The pressure from Hamas's resurgence, Israel's withholding of Palestinian revenues, and reduced donor aid could eventually lead to the PA's collapse. Strikes and demonstrations in the West Bank based on economic grievances began a few months ago, and have become a recurring feature of the Palestinian political landscape. Hamas and some Fatah officials have been trying to use the non-payment of salaries to settle scores with Fayyad and derail his policies.

Fayyad responded to Israel's withholding Palestinian tax revenues by calling on the Palestinian people to voluntarily buy Palestinian, rather than Israeli, products. It was an economic response to an economic measure: Fayyad never used the word boycott, as some reports mistakenly suggested. He did not single out settlement products, nor did he call for, or initiate, any official measures. But all of his statements were sensationally, and often inaccurately, covered in the Palestinian and international press.

This all comes in the context of Israel's announcement of an aggressive expansion of its settlement enterprise, including the construction of more than 5,000 new housing units mainly in highly strategic areas in and around Jerusalem. These proposed settlement plans, if completed, would make it exceptionally difficult -- if not impossible -- for East Jerusalem to serve as the capital of a Palestinian state, and threatens to cut off the city from the rest of the West Bank almost entirely. The danger these plans pose to the two-state solution was noted by the State Department, the 14 other members of the U.N. Security Council, and the European Union, all of whom expressed deep concern at Israel's announced settlement projects. The Palestinian public's faith in the viability of a two-state solution is at an all-time low -- and this despair is spreading regionally, internationally, and even among pro-peace Israelis.

The erosion of the two-state solution and the weakening of the PA is leading the Israeli-Palestinian conflict to a crisis point. This has been exacerbated by the financial and political crisis facing the Palestinian security forces, whose members are not being paid and whose self-image as protectors of the Palestinian national project is being undermined both within the public and its own ranks. This is the single most urgent reason to take early and effective measures to end the fiscal crisis.

The current trends are ominous: Hamas is growing stronger in both Gaza and the West Bank, while the financially strapped PA is struggling to present a viable alternative. If this continues, the world will witness what Fayyad recently termed a "doctrinal defeat" of those who work for progress through nonviolent strategies. The message being conveyed to the Palestinians is that a policy of partnership with Israel, the United States, and the international community is fraught with more risk than open confrontation.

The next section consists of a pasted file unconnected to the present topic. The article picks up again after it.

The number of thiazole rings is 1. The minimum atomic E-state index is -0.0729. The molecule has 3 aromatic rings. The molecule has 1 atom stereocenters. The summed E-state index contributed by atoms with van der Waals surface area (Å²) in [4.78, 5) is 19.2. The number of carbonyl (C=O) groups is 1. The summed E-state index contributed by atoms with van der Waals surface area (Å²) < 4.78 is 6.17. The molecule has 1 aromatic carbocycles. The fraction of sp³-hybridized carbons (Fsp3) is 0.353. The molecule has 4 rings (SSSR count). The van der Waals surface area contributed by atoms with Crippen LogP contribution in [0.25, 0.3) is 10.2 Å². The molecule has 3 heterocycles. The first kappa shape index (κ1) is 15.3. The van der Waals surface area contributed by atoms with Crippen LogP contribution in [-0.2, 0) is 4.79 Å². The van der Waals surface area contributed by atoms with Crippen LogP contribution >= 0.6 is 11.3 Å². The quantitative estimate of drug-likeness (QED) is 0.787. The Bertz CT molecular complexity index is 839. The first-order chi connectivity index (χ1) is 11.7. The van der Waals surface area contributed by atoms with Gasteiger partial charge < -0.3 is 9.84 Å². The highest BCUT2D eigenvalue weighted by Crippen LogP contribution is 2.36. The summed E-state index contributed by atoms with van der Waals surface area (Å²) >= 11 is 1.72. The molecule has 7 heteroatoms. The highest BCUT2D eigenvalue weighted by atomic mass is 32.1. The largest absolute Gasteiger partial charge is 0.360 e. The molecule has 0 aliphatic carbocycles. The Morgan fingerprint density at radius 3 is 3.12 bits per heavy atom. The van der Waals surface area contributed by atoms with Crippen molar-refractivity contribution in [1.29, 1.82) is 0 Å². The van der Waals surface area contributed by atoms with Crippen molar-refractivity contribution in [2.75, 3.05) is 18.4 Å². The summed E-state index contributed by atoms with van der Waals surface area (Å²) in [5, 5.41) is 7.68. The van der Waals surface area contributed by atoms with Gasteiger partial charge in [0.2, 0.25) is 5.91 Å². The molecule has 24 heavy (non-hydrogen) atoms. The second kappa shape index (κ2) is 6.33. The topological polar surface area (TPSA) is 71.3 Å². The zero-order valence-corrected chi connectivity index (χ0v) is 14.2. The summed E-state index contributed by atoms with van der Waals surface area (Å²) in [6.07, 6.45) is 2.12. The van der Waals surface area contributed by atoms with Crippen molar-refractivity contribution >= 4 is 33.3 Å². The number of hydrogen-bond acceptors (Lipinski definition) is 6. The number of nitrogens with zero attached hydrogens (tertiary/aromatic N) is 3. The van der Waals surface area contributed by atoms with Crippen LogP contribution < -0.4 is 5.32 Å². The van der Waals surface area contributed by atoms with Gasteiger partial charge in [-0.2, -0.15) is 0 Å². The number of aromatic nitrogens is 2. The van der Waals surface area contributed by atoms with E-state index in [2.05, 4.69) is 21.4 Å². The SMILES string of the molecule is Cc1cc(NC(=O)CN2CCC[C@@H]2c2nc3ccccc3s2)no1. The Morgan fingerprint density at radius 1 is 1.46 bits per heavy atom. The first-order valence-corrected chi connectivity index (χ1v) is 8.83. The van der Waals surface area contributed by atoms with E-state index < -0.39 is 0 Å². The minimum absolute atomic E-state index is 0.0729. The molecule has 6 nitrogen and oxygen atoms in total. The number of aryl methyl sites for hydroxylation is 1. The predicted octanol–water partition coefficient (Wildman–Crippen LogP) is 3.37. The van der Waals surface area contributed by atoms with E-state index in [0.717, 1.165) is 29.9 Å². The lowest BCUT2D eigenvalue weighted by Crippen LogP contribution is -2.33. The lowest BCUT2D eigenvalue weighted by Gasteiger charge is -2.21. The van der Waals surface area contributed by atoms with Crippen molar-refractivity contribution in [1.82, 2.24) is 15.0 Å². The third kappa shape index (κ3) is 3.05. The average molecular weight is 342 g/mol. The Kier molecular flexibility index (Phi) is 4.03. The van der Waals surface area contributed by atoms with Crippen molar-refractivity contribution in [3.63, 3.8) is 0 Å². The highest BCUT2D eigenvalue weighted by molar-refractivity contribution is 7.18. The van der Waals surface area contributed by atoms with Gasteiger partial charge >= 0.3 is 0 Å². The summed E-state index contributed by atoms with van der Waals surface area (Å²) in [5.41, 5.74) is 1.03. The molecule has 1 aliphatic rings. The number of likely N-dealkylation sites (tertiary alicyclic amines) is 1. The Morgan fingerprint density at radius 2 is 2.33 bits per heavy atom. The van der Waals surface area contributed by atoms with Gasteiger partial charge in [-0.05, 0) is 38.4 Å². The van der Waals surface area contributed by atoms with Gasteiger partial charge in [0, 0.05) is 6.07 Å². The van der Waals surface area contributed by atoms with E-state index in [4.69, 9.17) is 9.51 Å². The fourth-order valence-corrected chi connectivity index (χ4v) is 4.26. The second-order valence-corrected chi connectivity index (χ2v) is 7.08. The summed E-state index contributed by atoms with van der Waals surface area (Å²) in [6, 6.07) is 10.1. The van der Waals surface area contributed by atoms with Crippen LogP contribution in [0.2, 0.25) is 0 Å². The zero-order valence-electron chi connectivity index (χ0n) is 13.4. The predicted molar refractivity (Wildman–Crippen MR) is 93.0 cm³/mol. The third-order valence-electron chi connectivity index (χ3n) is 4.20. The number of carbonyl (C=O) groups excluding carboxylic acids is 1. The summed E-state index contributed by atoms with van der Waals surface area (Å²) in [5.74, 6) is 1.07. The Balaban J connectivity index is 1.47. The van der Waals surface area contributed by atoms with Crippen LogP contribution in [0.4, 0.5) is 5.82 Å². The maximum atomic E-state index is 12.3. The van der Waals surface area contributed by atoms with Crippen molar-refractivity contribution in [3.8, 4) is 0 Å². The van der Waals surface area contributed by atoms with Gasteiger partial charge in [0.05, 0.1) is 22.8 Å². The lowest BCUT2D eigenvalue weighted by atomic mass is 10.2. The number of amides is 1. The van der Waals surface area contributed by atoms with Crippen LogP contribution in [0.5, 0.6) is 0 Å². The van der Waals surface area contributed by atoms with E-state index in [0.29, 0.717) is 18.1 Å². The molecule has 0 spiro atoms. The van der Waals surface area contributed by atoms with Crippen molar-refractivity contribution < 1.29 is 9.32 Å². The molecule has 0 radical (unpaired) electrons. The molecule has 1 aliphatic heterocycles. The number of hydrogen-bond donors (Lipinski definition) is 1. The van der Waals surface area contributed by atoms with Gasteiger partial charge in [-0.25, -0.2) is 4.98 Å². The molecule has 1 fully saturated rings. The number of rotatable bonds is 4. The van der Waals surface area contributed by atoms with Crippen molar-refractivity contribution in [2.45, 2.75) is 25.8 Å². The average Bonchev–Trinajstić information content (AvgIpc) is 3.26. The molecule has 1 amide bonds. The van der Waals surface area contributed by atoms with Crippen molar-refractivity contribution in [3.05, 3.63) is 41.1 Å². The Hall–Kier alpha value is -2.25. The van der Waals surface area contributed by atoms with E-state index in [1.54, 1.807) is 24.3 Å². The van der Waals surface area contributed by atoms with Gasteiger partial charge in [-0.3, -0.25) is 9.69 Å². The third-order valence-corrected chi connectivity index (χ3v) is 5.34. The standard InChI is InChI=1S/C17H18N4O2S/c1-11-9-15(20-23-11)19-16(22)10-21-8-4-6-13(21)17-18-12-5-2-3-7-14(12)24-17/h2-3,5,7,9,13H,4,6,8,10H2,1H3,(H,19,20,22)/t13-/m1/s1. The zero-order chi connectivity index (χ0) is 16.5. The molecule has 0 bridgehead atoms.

It is not too late to correct this course and prevent the situation from deteriorating further. President Barack Obama's administration and Israel must have a frank, friendly conversation about this issue, which is vital to both countries' national interests. Specifically, they should ensure that funding is injected into the projects still being pursued by the PA to prevent its collapse and restore its credibility. It is not too late -- but time is running perilously short.

ABBAS MOMANI/AFP/GettyImages

National Security

The Fiscal Cliff Sequel

Why the Pentagon will only make a cameo appearance.

"Our revels now are ended. These our actors, as I foretold you, were all spirits, and are melted into air, into thin air." Prospero, The Tempest, Act IV, Scene 1

The curtain has closed on the shadow play "The Fiscal Cliff." The actors have left and the journalists are sweeping the stage. As foretold in August 2011 it was theater, not a reality show, and certainly not reality itself. But gird your loins for the next round; the fight is far from over.

The endgame drama was a tax bill, not a spending bill, and certainly not a Grand Bargain. It did not affect spending very much at all, as nearly two-thirds of the Republican members of the House pointed out yesterday in voting against the deal.

Because it deferred virtually all of the spending issues, it opened up the opportunity for a new theatrical performance to come to town, one everybody will recognize: "The Debt Ceiling: The Sequel."

We will get to fight the sequester fight all over again in the next two months, without the tax issues to balance it out. Senator Lindsey Graham, already on the record for saying (wrongly) that the Pentagon might have to send out 800,000 layoff notices if the Pentagon budget were hit by sequester, has already advertised that his party should "save your powder for the debt ceiling fight."